Standing on the corner of Lexington Avenue, buses whirring by, children storming the schoolhouse, a friend and I were doing the normal post-drop-off mom chitchat – this time comparing notes about what our kids were reading. Our third-graders’ homework included at least thirty minutes of “independent reading” a day, and it was hard to keep them flush with good, solid books. In that rather bleary moment, we planned a simple book-swap to shore up our own deficiencies. Little did we know the wonderful places this inspiration would take our sons and us.
I am a big believer in tea parties, and will use just about any event as an excuse to pull one out of a hat. Stubbed your toe? Let’s find the chamomile! Want to exchange books with your friends? Fetch me some scones!
Tea parties are not just for girls, my friends. Boys love them too.
So I invited a posse of them for a “fancy tea party” (is there any other kind?) and book exchange. It was particularly satisfying to take the boys on their maiden voyage into clotted cream. “What is this stuff?” one boy marveled. “It’s so creamy and delicious.” Of all the herbal teas I served that day, the boys were most drawn to “relaxation” blend – a subtle combination of lavender, lemon and chamomile. Apparently, after a long day at school, these third-graders really needed to decompress.
No one broke any of the mismatched teacups my mom has collected for me at flea markets and dusty antique shops over the last twenty years. But if one had broken, it would have been worth it, just to have seen the boys acting fancy (pinkies out), while still sporting cupcake crumbs all over their faces.
The best was still to come; the tea party merely set the stage for the drama of the main event. We had asked each boy to bring five of his very favorite books to share. I found library supplies on Amazon (apologies, Hachette), and the boys took great care in affixing card pockets, creating library cards and stamping due dates into their books. They claimed spots around the apartment to display their wares in enticing patterns.
Book Club: Then began “the sell.” Without any prompting from the grown-ups (who were mostly drinking their own highly-caffeinated, anti-relaxation tea at this point and chowing down on scone crumbs the boys left behind), the kids instinctively turned into a team of Goodreads reviewers, each trying to outdo the other with spirited descriptions of their books, some of which bordered on book bullying. “Take this one, or you’ll be sorry.” “If you liked Diary of a Wimpy Kid, you’re ready for Nicholas; it’s even funnier.” “My mom made me bring that book.” (Enough said.) The Pushcart War did not sell well (bad cover), despite vigorous marketing by its owner and the word war in the title. But Snow Treasure was popular because its peddler heavily plugged the war, danger and sledding angles – all winning themes with eight- and nine-year-old boys. (In fact, there should be more books about sledding and war.)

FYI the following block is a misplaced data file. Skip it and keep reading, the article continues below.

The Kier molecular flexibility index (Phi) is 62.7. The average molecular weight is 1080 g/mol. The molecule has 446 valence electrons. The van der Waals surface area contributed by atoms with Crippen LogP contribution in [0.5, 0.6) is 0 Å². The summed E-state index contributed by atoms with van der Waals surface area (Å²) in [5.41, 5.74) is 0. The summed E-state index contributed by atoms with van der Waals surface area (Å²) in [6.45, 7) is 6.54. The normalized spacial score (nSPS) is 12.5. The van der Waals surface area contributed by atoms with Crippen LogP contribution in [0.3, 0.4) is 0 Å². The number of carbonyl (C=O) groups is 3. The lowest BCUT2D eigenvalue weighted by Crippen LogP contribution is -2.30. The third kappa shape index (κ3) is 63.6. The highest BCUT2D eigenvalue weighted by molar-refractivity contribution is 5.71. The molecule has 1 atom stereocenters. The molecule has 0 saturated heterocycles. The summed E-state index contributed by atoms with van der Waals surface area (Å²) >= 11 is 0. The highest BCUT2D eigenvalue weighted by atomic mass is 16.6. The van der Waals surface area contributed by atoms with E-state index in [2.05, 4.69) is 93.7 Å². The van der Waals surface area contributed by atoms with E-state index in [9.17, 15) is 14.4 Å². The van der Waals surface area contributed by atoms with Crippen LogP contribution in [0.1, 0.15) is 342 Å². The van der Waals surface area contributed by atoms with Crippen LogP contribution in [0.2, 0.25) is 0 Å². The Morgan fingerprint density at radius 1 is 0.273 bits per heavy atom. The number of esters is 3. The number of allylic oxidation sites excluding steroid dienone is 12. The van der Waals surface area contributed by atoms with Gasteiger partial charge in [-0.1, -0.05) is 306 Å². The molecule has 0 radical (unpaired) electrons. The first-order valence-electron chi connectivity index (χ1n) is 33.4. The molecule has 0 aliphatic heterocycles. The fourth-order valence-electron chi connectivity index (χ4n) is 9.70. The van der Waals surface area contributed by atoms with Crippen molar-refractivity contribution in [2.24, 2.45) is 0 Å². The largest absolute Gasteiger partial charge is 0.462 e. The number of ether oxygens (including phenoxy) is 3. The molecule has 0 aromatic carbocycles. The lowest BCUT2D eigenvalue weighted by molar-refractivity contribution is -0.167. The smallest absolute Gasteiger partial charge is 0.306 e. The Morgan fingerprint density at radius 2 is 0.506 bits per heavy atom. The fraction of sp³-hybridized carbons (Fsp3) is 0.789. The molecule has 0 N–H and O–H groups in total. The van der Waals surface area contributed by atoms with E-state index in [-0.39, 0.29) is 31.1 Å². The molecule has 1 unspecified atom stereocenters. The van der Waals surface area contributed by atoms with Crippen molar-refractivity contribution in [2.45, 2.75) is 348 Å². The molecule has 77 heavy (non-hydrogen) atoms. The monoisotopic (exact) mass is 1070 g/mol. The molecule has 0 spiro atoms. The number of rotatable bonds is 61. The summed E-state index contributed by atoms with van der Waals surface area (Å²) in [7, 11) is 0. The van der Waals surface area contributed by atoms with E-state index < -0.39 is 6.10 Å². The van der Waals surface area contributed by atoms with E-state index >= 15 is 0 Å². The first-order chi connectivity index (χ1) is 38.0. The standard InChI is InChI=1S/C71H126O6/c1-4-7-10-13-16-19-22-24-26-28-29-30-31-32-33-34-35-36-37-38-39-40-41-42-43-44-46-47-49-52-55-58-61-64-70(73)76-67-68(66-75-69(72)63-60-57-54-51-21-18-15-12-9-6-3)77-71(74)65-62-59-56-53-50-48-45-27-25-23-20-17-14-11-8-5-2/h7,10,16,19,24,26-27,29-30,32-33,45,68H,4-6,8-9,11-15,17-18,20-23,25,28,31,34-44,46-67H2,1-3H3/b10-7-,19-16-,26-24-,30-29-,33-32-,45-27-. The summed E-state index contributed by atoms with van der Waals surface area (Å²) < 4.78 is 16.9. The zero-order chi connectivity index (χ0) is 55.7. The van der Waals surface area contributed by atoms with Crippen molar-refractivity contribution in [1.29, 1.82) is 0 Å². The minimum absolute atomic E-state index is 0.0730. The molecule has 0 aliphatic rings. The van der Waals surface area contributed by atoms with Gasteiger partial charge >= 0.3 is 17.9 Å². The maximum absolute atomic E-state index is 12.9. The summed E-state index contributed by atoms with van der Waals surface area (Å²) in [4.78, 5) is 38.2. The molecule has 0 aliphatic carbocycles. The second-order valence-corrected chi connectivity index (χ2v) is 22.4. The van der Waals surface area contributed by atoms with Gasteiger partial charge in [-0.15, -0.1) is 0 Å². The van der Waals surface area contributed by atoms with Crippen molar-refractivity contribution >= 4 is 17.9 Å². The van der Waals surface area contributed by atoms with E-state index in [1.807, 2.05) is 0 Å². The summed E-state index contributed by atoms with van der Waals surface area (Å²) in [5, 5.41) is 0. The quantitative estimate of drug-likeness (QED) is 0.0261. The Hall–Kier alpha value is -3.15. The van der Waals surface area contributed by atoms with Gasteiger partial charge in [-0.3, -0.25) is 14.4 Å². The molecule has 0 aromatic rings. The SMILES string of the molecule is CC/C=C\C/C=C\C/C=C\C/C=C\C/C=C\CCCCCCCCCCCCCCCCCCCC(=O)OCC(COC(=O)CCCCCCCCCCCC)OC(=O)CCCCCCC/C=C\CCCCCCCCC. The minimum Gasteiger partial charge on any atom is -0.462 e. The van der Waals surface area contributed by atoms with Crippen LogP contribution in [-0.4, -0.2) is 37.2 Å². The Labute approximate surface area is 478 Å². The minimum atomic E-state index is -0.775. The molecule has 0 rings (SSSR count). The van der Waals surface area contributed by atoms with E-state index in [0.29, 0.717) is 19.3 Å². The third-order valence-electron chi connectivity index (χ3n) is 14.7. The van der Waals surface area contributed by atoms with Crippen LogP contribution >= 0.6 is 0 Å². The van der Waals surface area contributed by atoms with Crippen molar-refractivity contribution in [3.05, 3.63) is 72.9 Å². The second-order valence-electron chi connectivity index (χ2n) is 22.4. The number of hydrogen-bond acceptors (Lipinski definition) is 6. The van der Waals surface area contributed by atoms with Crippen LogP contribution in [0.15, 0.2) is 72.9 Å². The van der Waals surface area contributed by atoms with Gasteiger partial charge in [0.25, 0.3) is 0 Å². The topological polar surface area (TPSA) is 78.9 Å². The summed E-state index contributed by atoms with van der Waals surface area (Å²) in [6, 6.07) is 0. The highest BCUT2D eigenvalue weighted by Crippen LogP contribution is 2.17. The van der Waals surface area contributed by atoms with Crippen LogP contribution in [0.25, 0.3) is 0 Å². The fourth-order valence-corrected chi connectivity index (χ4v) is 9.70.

Our living room quickly looked like the Book Expo at the Jacob Javits Center – lots of frenzied connection-making, lots of amped-up book pitches. And equally loud. Let me repeat over the buzz: LOUD.
It got LOUDER still when my son’s cache of toy guns, light sabers and wood swords and shields was discovered hiding behind his bed. (Thanks a lot, grandparents and “fun” uncle, for those items.) Our book expo quickly devolved into a sweaty battlefield with chase scenes and treacherous plots that, I am quite sure, will endure as the most vivid memory of the day for all the boys. We moms are still trying to blot it out.
As I collected swords at the door and handed boys their piles of books, one child asked, “Can we come back and do this again next week?” Another said, “So when’s the next book club?” Then there was a chorus of “Yeah, when’s the next book club?”
Book club? Who said anything about a book club? I hadn’t planned on a next time. (It would take my downstairs neighbors and me weeks to recover from this one.) But the boys were right. A book club was born, all from its own spark.